One year after the late NDP leader died from cancer, Jack Layton was remembered at a small public gathering on August 22, at the foot of Vancouver Convention Centre at Canada Place.
Celebrated by a smattering of orange t-shirts – some with his face on them – and a cooler packed to the brim with orange Crush soda, Layton’s supporters came to remember a man who fought for the issues they believed it, and whose words they could relate to.
“I think Jack was just such a personable guy that, even meeting with him for 20 seconds, gave you the impression that you knew him for an entire lifetime,” said Tim Chu, and NDP member who has worked on the party’s campaigns and met Layton, even though he admits it was for a brief handshake.
“I’ve had conversations with him, he’s such an incredible guy,” said Chu, who still talks about Layton like he’s alive. “He’s somebody that has inspired me quite a bit to get involved with the party, and I will continue to be involved with the party.
That’s why I’m down here today, to remember such a great guy.”
In the 2011 federal election, Layton led the NDP to its first-ever term as Canada’s official opposition, and was known as someone who would stand up or speak for the Average Joe.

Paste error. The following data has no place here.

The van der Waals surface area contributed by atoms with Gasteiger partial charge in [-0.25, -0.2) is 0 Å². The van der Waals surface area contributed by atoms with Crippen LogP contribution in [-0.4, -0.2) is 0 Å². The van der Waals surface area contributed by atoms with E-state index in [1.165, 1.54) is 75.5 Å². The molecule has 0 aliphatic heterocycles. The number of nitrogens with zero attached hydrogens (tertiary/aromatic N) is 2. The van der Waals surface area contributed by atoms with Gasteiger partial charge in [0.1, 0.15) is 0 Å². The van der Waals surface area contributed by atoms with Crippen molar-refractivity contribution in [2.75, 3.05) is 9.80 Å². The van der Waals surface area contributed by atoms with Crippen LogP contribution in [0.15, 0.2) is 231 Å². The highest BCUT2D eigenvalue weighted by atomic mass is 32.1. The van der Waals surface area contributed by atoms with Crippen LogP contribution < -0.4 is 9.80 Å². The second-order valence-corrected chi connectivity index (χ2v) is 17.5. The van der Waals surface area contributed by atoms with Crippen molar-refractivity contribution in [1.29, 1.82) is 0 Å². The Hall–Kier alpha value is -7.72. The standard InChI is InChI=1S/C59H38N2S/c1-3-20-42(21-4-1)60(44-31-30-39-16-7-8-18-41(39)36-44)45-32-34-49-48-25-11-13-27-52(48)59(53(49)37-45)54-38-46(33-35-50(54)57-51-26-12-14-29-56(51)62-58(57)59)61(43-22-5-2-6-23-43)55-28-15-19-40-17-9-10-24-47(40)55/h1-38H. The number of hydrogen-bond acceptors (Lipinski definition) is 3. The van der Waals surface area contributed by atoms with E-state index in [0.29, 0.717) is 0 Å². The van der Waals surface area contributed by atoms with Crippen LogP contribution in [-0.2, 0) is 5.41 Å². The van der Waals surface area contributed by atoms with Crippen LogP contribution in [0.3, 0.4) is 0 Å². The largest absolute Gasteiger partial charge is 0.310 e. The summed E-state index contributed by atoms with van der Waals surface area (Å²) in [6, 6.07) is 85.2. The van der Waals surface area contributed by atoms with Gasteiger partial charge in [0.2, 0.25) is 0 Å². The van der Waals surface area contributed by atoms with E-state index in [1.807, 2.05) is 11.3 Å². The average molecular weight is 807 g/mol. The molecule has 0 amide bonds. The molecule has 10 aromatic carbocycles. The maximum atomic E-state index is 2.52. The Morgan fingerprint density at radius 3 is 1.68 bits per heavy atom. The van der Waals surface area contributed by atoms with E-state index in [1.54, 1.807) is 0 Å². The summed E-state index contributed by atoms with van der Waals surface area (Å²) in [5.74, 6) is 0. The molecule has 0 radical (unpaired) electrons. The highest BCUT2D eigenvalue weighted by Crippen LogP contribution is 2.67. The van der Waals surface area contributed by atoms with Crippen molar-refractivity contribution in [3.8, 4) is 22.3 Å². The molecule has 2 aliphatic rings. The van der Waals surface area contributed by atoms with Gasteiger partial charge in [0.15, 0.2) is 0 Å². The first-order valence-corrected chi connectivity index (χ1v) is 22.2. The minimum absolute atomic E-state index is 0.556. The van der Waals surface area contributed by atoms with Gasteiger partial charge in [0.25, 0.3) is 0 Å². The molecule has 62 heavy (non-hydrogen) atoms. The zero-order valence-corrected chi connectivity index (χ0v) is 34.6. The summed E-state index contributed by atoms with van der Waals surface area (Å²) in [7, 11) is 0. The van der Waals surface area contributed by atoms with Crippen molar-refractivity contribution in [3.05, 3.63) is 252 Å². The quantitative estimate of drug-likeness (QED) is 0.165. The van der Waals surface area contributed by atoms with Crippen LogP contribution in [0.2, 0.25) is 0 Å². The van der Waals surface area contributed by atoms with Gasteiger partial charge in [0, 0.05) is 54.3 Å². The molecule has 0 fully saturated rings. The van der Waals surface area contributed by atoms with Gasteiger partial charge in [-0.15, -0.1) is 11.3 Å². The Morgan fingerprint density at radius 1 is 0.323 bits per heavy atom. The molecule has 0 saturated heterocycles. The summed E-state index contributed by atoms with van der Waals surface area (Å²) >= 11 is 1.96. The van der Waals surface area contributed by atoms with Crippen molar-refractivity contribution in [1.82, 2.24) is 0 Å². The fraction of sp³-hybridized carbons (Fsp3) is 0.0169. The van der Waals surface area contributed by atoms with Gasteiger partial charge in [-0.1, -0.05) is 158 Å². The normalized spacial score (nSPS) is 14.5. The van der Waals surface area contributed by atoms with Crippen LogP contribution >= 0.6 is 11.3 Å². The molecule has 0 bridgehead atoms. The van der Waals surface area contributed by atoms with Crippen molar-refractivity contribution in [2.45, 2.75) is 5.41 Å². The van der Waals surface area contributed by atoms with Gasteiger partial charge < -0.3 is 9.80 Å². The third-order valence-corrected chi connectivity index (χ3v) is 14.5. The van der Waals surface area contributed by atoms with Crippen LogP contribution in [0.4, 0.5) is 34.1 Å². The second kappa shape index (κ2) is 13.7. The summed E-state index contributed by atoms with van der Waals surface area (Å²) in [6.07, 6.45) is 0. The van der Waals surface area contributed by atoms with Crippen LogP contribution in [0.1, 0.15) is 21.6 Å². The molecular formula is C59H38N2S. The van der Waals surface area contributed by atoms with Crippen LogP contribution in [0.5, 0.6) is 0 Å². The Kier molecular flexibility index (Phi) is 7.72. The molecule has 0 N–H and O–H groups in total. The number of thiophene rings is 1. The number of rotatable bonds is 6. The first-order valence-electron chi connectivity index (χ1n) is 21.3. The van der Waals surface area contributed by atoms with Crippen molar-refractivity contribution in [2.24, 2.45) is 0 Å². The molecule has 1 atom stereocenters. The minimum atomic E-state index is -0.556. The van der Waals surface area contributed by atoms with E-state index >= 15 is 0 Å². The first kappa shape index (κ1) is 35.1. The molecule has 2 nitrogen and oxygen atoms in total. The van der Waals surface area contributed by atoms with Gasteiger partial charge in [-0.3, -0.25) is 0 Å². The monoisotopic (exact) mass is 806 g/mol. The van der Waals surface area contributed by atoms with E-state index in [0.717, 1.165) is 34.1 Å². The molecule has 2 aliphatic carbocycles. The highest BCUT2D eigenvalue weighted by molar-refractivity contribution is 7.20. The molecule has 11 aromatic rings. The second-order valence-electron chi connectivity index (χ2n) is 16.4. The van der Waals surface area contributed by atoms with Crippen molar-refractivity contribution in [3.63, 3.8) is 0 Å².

“He was a regular guy, he wasn’t way up on a mountain somewhere,” said Marijka Grimm, an NDP supporter. “He came down, he talked to people, he met your eyes when he talked to you. He didn’t just shake your hand and walk away.
“He looked like the uncle who would sneak you a beer.”
Layton’s memory was celebrated all around B.C. on Wednesday.
“He changed the face of Canadian politics,” said Nathan Cullen, MP of Skeena-Bulkley Valley, to The Northern View. “Jack inspired many people to get involved with politics for the first time and work for change.”
The scene was very similar to last year’s candlelit vigil, held the day of Layton’s passing, at Vancouver Art Gallery.
There were other events held all around Canada on Wednesday night, with the biggest in Toronto, led by Layton’s widow and NDP MP Olivia Chow. There was also a Layton memorial held in Kamloops.
*video by Kolby Solinsky